Behind the Headlines Waldheim and the Middle East
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Behind the Headlines Waldheim and the Middle East

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The long awaited decision from United Nations Secretary General Kurt Waldheim on his intended visit to the Middle East in search of a negotiating process in the Arab-Israeli conflict now must await the results of the Security Council’s review of the area’s situation and more importantly, the proposed federation of Egypt and Libya due Sept. 1.

Qualified American sources here in arriving at this conclusion, describe both the Council’s review, which tentatively is to be resumed July 16 in New York, and the merger as so clouded by uncertainties that they would not even speculate on the outcome of either.

The Waldheim trip idea has been revived in the past fortnight in diplomatic circles, mostly in New York, in the wake of the 89-word passage in the approximately 3500-word communique issued in San Clemente at the conclusion of the Nixon-Brezhnev talks. The communique expressed “deep concern” about the Middle East but gave no hints on the road the super-powers would follow.

In a negative sense, however, diplomats read a great deal in it since the passage indicated that Soviet leader Leonid I. Brezhnev and President Nixon were continuing their understanding of avoiding a confrontation in the Middle East, but that they were not in agreement on how to solve the dispute The passage did not even mention Security Council Resolution 242 which has formed the basis for most of the serious discussion on a settlement, nor Swedish Ambassador Gunnar V. Jarring, who, as the UN special representative, has made no progress in bringing the Middle East parties closer together.


Last Jan., former Austrian diplomat Waldheim said he possibly would visit the area but he would first see what developments might occur. But there has been no major activity, neither publicly nor behind the scenes, American sources say. With little happening, the talk was revived for Waldheim to see the area for himself. The U.S. is pictured as not having any objection to Waldheim’s trip but it is dubious as to whether it would bring any favorable results.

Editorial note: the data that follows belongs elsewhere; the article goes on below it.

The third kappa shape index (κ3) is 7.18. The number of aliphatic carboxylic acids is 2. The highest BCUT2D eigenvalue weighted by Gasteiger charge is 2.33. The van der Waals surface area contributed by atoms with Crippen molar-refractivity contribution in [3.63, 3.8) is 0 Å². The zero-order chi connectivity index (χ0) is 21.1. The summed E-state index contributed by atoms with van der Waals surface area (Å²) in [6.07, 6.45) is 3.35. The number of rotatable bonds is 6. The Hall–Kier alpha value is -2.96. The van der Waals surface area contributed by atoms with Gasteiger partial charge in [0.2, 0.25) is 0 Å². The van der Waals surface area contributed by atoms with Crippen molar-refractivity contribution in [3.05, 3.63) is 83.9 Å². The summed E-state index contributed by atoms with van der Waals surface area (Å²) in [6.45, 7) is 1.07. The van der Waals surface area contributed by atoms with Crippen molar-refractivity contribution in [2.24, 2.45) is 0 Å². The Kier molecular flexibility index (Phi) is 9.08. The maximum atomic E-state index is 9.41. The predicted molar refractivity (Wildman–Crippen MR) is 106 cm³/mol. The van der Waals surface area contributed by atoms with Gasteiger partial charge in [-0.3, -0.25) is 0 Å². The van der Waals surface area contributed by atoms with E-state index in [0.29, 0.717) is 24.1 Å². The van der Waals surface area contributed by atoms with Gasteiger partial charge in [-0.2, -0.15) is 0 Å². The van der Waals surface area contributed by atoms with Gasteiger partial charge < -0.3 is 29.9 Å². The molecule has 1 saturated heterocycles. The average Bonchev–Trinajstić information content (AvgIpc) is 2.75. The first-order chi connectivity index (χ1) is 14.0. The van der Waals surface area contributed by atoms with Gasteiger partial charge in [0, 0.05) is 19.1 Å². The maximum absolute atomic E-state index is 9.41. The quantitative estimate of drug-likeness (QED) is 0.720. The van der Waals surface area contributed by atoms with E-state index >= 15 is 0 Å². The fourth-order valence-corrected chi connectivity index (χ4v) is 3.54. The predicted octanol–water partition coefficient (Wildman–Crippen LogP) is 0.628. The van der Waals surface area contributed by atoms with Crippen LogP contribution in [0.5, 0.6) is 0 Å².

This outlook in Washington is based on the continuing failure of Egypt to make clear what it seeks to accomplish in the Security Council review it has demanded and on the problems Anwar Sadat has with Libyan leader Muammar Qaddafi who has just spent 17 days in Egypt. “It is far from certain whether the Libyan-Egyptian merger will go through,” one analyst of the situation remarked. He pointed out that the Egyptians are saying Egypt must appear as if it is approving a federation “but a real merger it won’t be.”

A merger of any kind, he felt, would bring “a temporarily disruptive influence” by Qaddafi on the U.S. initiative to effect an interim agreement to reopen the Suez Canal. Ultimately, however, Egypt’s points of view “certainly will predominate.” In this light. the U.S. initiative would be stalled for months to come but it might bring Waldheim into the area to keep some momentum going for a negotiating process.

The Arabs seem angry at the Soviet government over the communique rather than at the United States. Egyptian newspapers say that the Soviet has taken a “soft” line–that is it is refusing to force Israel out of the occupied territories–while the U.S. has been improving Israel’s armor. This jeopardizes the Security Council’s review, the Cairo media feel. But this line is considered here as a possible way out for Egypt should the review collapse.

In Washington, and presumably in other capitals, Soviet officials say that Soviet-American collaboration to reduce international tensions ultimately will cause the Americans to pressure Israel into making concessions. Thus the Middle East for the time being is no less complex than before the Nixon-Brezhnev summit and gives no promise of being less so for the rest of this summer whether or not Waldheim visits the area before the UN General Assembly meets again in Sept.

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